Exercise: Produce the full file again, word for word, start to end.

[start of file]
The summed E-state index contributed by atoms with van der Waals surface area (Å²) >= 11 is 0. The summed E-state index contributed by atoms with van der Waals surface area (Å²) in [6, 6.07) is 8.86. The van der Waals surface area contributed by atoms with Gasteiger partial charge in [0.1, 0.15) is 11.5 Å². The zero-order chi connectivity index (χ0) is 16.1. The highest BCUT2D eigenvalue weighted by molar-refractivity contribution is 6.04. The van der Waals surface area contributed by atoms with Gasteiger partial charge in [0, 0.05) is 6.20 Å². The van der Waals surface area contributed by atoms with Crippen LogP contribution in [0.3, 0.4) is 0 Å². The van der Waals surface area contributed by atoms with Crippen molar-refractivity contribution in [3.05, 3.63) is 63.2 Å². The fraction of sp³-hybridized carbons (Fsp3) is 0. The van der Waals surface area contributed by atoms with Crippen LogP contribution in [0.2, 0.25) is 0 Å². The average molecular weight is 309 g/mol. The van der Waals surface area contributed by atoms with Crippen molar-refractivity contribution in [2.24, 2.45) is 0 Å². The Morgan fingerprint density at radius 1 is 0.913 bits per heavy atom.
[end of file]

The summed E-state index contributed by atoms with van der Waals surface area (Å²) >= 11 is 0. The summed E-state index contributed by atoms with van der Waals surface area (Å²) in [6, 6.07) is 8.86. The van der Waals surface area contributed by atoms with Gasteiger partial charge in [0.1, 0.15) is 11.5 Å². The zero-order chi connectivity index (χ0) is 16.1. The highest BCUT2D eigenvalue weighted by molar-refractivity contribution is 6.04. The van der Waals surface area contributed by atoms with Gasteiger partial charge in [0, 0.05) is 6.20 Å². The van der Waals surface area contributed by atoms with Crippen LogP contribution in [0.3, 0.4) is 0 Å². The van der Waals surface area contributed by atoms with Crippen molar-refractivity contribution in [3.05, 3.63) is 63.2 Å². The fraction of sp³-hybridized carbons (Fsp3) is 0. The van der Waals surface area contributed by atoms with Crippen LogP contribution in [0.2, 0.25) is 0 Å². The average molecular weight is 309 g/mol. The van der Waals surface area contributed by atoms with Crippen molar-refractivity contribution in [2.24, 2.45) is 0 Å². The Morgan fingerprint density at radius 1 is 0.913 bits per heavy atom.